"Tamarack kind of came, everything boomed, and now that Tamarack is slowing down, everything else is slowing down," he said. "But the good thing for me as a builder, being in a resort area, is that there are still people out there who want to build their dream home or their retirement home, no matter what the local economy is doing. We just won't be as busy as we were."Tamarack Resort Timeline
1980s— The idea for a resort west of Donnelly—called Valbois—is first conceived. The project goes bankrupt in 1995.
1998—Mexican businessman Alfredo Miguel Afif pays $6 million in Valbois' debts and revives the resort concept, changing the name to WestRock.
2000—Developers bring in Jean Pierre Boespflug to manage the development. He works with the Idaho State Land Board to lease land on West Mountain.
2001—Valley County commissioners approve WestRock's master plan.
June—The State Land Board grants WestRock a 10-year lease for 2,100 acres of skiable terrain.
December—The name is changed to Tamarack.
April—Tamarack's lease is extended from 10 to 49 years at $250,000 a year, after a unanimous vote from the Idaho Legislature and Gov. Dirk Kempthorne. By the end of April, the site is permitted and ready for development.
January—Tamarack sells out its initial offering of 107 vacation homes and lots, generating $46 million, becoming the largest resort homesite launch in North American history.
June—The resort sells out another 64 properties, generating $33.4 million.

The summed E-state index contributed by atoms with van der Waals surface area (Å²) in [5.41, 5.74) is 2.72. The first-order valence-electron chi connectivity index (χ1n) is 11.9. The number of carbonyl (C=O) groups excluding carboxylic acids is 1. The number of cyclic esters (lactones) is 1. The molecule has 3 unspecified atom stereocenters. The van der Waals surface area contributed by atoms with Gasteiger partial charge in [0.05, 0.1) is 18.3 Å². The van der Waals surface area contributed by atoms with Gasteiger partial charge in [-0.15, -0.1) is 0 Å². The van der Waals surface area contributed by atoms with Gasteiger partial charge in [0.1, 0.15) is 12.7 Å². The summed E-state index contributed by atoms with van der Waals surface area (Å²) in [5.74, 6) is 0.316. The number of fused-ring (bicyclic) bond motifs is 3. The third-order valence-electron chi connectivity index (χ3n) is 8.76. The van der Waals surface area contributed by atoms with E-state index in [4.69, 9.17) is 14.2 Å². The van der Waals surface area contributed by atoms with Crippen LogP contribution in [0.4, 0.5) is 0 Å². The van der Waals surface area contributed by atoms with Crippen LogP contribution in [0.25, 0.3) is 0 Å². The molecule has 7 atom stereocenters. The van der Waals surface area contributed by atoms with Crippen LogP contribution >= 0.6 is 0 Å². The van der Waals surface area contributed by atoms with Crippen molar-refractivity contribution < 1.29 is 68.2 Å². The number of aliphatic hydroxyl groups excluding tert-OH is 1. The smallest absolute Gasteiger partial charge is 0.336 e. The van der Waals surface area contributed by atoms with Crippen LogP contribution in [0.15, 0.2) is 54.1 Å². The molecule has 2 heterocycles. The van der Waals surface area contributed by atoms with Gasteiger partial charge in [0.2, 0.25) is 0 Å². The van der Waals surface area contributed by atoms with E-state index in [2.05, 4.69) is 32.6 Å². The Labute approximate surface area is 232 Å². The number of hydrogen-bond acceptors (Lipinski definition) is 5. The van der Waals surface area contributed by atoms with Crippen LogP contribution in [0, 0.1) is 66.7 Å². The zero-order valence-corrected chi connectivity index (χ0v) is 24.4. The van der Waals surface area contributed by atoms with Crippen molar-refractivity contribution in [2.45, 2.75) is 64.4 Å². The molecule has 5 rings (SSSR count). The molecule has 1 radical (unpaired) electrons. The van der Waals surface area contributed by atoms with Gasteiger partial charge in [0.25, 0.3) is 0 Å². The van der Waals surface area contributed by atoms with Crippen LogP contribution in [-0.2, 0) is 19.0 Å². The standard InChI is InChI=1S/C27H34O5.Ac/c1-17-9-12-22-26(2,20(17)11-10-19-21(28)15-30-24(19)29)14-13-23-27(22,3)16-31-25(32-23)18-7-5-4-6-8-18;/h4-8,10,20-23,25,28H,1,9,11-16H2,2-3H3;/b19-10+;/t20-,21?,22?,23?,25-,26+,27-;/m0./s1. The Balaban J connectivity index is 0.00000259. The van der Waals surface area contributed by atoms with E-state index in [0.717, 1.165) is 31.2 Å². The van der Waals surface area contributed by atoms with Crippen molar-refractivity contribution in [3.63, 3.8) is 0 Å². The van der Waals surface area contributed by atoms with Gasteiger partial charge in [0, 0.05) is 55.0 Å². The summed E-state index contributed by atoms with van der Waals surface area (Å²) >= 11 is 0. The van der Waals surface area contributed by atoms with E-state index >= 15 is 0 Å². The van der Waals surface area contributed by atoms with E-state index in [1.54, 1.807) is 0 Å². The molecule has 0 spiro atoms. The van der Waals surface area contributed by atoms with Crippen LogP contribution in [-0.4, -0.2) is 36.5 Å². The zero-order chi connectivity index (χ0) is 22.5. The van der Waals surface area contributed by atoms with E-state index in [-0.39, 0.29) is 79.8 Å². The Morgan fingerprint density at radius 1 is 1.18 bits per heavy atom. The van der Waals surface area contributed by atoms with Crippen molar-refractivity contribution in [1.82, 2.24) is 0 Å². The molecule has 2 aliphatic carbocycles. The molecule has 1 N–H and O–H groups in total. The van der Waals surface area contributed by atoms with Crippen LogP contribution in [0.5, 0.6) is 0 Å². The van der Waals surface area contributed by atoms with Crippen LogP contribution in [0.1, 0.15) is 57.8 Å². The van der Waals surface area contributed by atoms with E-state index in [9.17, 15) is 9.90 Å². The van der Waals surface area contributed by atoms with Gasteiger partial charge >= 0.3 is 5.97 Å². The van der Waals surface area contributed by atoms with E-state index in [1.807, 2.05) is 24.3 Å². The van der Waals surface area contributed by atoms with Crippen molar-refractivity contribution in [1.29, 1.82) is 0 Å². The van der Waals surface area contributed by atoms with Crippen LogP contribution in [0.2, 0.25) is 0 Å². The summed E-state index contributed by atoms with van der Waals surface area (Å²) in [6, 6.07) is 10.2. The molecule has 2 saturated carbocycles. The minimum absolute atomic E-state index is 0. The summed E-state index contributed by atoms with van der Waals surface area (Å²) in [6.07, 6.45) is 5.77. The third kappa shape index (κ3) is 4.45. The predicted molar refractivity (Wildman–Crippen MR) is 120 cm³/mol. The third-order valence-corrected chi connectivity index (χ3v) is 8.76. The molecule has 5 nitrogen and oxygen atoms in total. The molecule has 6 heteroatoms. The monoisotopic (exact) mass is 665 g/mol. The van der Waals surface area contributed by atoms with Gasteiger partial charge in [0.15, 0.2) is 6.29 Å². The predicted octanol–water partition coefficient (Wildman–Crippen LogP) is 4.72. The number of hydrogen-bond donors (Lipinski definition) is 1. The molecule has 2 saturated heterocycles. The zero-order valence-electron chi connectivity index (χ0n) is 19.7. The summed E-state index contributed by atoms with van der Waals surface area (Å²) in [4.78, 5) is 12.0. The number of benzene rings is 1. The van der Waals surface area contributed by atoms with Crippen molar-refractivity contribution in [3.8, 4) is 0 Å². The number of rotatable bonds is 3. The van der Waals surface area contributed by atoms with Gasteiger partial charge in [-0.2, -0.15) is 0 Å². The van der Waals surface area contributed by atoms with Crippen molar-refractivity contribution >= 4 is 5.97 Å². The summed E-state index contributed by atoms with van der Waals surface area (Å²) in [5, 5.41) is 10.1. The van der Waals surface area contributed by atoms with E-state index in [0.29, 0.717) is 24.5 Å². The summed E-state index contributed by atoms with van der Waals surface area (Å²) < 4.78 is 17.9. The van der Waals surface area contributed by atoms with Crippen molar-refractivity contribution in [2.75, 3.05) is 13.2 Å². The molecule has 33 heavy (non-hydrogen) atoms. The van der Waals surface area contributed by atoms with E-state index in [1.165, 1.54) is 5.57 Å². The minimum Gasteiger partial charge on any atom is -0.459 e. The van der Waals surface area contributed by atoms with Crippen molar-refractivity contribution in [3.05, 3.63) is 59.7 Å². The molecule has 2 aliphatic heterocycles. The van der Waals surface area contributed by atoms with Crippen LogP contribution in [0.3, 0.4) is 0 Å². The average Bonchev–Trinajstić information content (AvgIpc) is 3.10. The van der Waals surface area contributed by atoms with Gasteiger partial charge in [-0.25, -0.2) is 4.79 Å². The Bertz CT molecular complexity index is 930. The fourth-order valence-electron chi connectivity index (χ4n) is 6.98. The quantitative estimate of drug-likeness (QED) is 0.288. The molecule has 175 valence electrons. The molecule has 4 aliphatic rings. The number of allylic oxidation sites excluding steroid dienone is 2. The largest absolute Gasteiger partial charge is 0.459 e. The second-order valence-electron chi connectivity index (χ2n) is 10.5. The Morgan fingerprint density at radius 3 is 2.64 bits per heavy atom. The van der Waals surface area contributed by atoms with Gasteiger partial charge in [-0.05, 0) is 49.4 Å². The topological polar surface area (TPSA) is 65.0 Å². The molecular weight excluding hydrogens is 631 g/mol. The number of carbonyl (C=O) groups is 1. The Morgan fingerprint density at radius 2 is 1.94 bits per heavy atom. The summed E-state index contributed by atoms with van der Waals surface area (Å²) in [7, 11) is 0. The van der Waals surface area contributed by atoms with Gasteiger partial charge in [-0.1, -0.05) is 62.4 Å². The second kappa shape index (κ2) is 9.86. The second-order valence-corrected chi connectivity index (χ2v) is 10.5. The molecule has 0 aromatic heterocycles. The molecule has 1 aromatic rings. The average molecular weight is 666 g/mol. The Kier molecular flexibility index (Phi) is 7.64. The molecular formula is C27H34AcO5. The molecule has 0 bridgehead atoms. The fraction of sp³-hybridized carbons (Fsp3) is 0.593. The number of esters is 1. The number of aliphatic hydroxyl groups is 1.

Dec. 15—Tamarack opens. It's the first major ski area to open in North America in 20 years. The total project covers 3,600 acres, approximately 5.5 square miles.
January—Tamarack's third real estate offering of 134 properties sells out, generating $91.5 million.
May—The resort nets another $25.7 million after selling 44 properties.
Summer—Construction begins on the $100-million Village Plaza at the center of Tamarack, scheduled for completion in 2009. The Plaza will have 56,000 square feet of commercial space, 129 condominiums and an underground movie theater.
August—President George W. Bush and his family visit Tamarack.
October—;Sellout of 129 condominiums in Village Plaza, generating $120 million.
Fall—Tennis stars Andre Agassi and Stefanie Graf Agassi partner with Bayview Financial to build a luxury hotel, the Fairmont Tamarack, scheduled to break ground in spring 2008. Prices start at $750,000 and range up to $4 million per unit.
Idaho Legislature approves a law on behalf of Tamarack creating an exemption to the state's liquor laws, allowing up to three licenses at year-round resorts and charging applicants a fee of $25,000.
Tamarack's Osprey Meadows golf course is named America's Best New Public Course $75 and Over by Golf Digest.
January—Tamarack's boutique hotel opens, The Lodge at Osprey Meadows.